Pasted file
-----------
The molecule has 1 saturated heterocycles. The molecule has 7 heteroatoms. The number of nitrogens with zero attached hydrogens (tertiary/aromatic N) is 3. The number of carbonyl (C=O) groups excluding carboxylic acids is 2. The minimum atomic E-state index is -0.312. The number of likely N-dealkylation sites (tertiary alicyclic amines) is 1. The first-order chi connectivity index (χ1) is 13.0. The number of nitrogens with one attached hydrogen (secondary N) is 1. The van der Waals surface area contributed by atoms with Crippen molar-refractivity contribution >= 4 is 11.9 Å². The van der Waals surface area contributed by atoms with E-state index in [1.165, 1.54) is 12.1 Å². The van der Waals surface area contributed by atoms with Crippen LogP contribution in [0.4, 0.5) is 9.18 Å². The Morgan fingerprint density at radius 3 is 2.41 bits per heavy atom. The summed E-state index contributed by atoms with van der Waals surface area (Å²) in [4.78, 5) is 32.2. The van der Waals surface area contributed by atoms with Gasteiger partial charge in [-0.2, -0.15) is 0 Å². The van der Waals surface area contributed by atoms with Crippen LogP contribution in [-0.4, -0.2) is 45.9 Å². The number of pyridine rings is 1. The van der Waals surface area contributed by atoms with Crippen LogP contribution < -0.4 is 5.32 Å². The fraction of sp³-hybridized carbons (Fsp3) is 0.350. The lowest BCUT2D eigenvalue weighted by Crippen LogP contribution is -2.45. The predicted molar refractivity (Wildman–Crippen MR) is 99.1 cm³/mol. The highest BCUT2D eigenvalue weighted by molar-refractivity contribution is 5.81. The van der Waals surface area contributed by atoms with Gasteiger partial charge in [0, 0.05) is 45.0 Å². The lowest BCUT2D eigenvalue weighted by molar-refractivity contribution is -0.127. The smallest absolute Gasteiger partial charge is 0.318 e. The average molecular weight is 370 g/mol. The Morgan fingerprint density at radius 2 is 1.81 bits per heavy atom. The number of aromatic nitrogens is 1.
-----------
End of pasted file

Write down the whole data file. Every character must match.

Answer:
The molecule has 1 saturated heterocycles. The molecule has 7 heteroatoms. The number of nitrogens with zero attached hydrogens (tertiary/aromatic N) is 3. The number of carbonyl (C=O) groups excluding carboxylic acids is 2. The minimum atomic E-state index is -0.312. The number of likely N-dealkylation sites (tertiary alicyclic amines) is 1. The first-order chi connectivity index (χ1) is 13.0. The number of nitrogens with one attached hydrogen (secondary N) is 1. The van der Waals surface area contributed by atoms with Crippen molar-refractivity contribution >= 4 is 11.9 Å². The van der Waals surface area contributed by atoms with E-state index in [1.165, 1.54) is 12.1 Å². The van der Waals surface area contributed by atoms with Crippen LogP contribution in [0.4, 0.5) is 9.18 Å². The Morgan fingerprint density at radius 3 is 2.41 bits per heavy atom. The summed E-state index contributed by atoms with van der Waals surface area (Å²) in [4.78, 5) is 32.2. The van der Waals surface area contributed by atoms with Gasteiger partial charge in [-0.2, -0.15) is 0 Å². The van der Waals surface area contributed by atoms with Crippen LogP contribution in [-0.4, -0.2) is 45.9 Å². The number of pyridine rings is 1. The van der Waals surface area contributed by atoms with Crippen LogP contribution < -0.4 is 5.32 Å². The fraction of sp³-hybridized carbons (Fsp3) is 0.350. The lowest BCUT2D eigenvalue weighted by Crippen LogP contribution is -2.45. The predicted molar refractivity (Wildman–Crippen MR) is 99.1 cm³/mol. The highest BCUT2D eigenvalue weighted by molar-refractivity contribution is 5.81. The van der Waals surface area contributed by atoms with Gasteiger partial charge in [0, 0.05) is 45.0 Å². The lowest BCUT2D eigenvalue weighted by molar-refractivity contribution is -0.127. The smallest absolute Gasteiger partial charge is 0.318 e. The average molecular weight is 370 g/mol. The Morgan fingerprint density at radius 2 is 1.81 bits per heavy atom. The number of aromatic nitrogens is 1.